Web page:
Richard-Scotch-, left, Roger-Wedell, right


DAVID TAFFET  |  Senior Staff Writer

Texas Pride Impact Funds has contracted with sociologists at University of Texas Dallas to do a statewide needs assessment of services for the LGBT community. Dr. Richard Scotch is heading that study.

“As far as we know, this is the first statewide LGBT needs assessment ever conducted,” said TPIF board member Roger Wedell.
TPIF is a statewide communities foundation established to benefit the LGBT community. The organization will channel philanthropy from LGBT donors and others to secure the future of LGBT communities across the state. So far, Houston, Austin and Dallas-Fort Worth have regional leadership groups.

Wedell said TPIF already has one donor-advised fund and has received a major gift from a donor to support start up activity and grant making. The first grants should be awarded in the first quarter of 2018, he said.

In addition, TPIF received a grant to cover the cost of the needs assessment. Wedell said the organization put out a request for proposals and were in conversation with two universities and one private company. The UTD proposal came closest to TPIF’s needs.

Wedell said they particularly liked that UTD was engaging graduate students and had created a graduate class around the study.
Scotch said that not only were grad students from his sociology department participating, but a number of students who were interested in the study have volunteered their time.

So far, Scotch said, the UTD research team has been working its way through a list of LGBT organizations across the state that TPIF compiled. That list includes HIV agencies, advocacy and social groups and churches and other religious organizations.

While the statewide assessment is interested in what’s going on across the state in all demographic groups, TPIF is paying special attention to five subgroups — those living in rural areas, people of color, the transgender community, youth and seniors.

In a few weeks, Scotch said, the UTD team will start conducting personal interviews and release a survey that can be answered online. He said he hopes to hold focus groups and would like at least one of those focus groups to center on those living in rural areas.

He said he wasn’t sure how many interviews would be needed.

“When you start getting the same story, you know you don’t need to go any further,” Scotch said. “We’re hoping we’ll get a good enough picture.”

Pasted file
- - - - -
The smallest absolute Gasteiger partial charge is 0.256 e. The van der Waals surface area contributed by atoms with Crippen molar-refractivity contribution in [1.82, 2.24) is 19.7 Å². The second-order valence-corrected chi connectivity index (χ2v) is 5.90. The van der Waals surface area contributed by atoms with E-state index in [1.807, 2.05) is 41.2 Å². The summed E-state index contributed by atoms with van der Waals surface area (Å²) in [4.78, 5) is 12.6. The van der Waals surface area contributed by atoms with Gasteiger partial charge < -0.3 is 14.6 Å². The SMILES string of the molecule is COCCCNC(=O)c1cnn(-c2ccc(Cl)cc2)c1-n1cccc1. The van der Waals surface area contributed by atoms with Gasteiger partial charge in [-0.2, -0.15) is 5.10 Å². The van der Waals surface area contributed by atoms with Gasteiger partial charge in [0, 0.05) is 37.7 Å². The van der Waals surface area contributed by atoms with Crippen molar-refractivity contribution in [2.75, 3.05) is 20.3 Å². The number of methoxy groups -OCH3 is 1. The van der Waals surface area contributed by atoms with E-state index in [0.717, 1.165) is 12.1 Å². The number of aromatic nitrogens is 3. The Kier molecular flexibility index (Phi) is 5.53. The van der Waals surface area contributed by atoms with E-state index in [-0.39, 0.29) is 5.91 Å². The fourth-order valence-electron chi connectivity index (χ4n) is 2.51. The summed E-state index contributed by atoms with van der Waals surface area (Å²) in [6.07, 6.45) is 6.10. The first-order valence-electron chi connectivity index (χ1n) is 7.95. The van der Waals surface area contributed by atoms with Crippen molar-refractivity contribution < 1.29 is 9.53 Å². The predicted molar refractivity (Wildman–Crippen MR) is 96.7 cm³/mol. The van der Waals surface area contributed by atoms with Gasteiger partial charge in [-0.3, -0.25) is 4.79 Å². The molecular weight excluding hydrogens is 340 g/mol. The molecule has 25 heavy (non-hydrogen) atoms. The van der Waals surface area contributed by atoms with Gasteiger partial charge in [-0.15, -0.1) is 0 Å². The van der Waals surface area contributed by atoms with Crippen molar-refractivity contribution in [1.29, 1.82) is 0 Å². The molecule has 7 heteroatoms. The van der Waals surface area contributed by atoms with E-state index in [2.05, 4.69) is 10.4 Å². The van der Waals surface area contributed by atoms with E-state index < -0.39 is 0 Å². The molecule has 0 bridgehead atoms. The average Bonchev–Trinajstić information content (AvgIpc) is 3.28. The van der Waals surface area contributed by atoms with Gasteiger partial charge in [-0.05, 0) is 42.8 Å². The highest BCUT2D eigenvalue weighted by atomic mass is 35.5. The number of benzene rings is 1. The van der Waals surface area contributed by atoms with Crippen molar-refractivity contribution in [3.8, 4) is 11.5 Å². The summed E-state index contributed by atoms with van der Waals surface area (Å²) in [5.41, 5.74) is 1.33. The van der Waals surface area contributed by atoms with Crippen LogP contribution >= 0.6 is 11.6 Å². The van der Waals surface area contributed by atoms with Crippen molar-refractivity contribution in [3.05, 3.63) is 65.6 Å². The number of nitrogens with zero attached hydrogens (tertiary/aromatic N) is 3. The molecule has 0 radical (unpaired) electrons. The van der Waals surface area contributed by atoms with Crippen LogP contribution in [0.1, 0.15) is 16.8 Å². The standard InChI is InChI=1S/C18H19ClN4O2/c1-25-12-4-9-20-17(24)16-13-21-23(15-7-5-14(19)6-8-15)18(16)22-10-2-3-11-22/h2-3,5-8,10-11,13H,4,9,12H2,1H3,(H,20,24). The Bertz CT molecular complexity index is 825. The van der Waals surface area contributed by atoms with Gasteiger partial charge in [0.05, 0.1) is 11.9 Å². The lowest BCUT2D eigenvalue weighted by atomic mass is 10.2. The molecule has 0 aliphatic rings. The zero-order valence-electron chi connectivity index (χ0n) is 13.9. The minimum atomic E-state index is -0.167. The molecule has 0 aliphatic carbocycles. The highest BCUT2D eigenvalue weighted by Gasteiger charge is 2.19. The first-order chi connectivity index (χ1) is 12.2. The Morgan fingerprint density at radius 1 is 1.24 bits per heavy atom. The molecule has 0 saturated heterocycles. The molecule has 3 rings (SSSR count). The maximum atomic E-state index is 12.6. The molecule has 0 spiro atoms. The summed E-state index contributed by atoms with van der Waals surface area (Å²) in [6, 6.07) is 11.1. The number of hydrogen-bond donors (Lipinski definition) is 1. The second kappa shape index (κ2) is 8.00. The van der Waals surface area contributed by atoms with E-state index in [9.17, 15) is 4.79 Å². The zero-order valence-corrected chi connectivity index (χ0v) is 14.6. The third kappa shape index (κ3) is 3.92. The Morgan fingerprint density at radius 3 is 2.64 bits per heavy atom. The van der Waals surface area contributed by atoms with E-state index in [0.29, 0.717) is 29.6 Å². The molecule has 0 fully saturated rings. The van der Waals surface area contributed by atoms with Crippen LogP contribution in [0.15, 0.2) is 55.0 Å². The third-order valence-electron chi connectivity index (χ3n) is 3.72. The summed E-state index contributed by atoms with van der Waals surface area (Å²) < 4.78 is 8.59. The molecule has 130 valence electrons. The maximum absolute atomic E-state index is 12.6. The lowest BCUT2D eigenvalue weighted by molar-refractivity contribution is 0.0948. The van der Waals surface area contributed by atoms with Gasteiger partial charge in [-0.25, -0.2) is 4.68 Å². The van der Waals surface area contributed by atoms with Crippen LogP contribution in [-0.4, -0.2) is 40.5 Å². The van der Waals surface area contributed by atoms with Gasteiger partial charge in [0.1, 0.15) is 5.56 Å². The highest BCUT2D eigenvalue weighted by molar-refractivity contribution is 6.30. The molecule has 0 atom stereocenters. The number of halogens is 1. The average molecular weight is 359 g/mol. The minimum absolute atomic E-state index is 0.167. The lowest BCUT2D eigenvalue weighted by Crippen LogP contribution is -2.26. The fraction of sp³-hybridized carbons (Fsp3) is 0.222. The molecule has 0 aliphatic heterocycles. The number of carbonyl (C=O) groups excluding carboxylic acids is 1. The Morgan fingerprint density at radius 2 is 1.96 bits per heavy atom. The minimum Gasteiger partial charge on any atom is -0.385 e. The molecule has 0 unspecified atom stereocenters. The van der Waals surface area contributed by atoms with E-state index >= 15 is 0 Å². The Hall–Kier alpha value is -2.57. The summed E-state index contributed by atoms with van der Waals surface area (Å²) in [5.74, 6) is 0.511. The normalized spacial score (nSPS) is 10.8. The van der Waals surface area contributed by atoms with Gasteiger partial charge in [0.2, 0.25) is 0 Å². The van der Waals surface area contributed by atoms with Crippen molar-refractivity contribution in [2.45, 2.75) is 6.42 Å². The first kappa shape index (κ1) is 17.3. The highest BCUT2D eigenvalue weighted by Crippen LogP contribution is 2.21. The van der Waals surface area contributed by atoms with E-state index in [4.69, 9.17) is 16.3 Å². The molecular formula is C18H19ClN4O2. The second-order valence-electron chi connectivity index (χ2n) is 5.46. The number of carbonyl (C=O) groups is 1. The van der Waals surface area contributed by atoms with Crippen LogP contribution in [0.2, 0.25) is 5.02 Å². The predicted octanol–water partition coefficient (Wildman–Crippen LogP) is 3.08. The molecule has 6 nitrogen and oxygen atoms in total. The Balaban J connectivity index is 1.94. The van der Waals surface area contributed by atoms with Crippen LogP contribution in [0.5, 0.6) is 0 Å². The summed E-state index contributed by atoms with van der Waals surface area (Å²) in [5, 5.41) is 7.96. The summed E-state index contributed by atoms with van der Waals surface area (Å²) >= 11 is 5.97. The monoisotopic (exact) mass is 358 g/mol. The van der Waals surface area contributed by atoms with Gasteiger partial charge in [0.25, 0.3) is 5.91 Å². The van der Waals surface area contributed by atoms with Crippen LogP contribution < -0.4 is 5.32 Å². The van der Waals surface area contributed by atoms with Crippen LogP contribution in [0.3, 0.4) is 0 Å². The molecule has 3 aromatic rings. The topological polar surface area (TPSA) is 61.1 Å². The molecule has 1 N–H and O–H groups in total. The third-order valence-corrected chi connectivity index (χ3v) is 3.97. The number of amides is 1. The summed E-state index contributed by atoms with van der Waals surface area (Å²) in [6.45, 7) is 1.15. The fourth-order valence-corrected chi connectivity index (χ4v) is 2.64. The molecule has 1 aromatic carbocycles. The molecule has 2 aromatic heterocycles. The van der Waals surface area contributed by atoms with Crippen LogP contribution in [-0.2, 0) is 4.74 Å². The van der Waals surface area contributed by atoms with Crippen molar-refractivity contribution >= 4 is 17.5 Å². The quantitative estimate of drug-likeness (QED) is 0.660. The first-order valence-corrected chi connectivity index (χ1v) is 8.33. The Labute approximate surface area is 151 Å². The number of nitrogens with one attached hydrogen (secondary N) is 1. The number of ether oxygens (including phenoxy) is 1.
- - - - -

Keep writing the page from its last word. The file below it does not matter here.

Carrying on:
He said he knows there are some things they’ll find: “Issues of aging, retirement and access to services. We know there are tremendous issues with youth. We’re open to be surprised that some issues are OK and some are worse than expected.”

The study won’t just focus on what the LGBT community is providing itself, but where needs are met through the generic service providers. He cited the study the Coalition for Aging LGBT is doing in Collin County, surveying assisted living and nursing home facilities to find out which are open to LGBT residents and actually have services that welcome them.

Scotch said a dozen UTD students who are involved are each assigned topics, such as “Do schools accommodate trans youth?” and “What stigma and support is coming from faith communities?”

Surveys will address 30 issues and ask participants: Is this a great need or not a need? Is this need being well met or not met?
In a month, Scotch expects to be receiving some preliminary results. The final study should be ready in September. Wedell said he expects TPIF will receive a wealth of information from the study.

Scotch commended the committee putting together the foundation for looking for evidence-based information.

“A lot of organizations try to gather information intuitively,” he said.

In the 1990s, Scotch was involved in a similar needs assessment for United Way. At the time, he found a number of LGBT people working for companies that contributed to United Way that were withholding their donations because no LGBT or HIV agencies were included. That led to Resource Center becoming a United Way agency.

Wedell said results from the needs assessment would help establish priorities in making grants, but this won’t be the last study.

“We anticipate contracting on further assessments either regionally or issue-based,” Wedell said.

This article appeared in the Dallas Voice print edition April 14, 2017.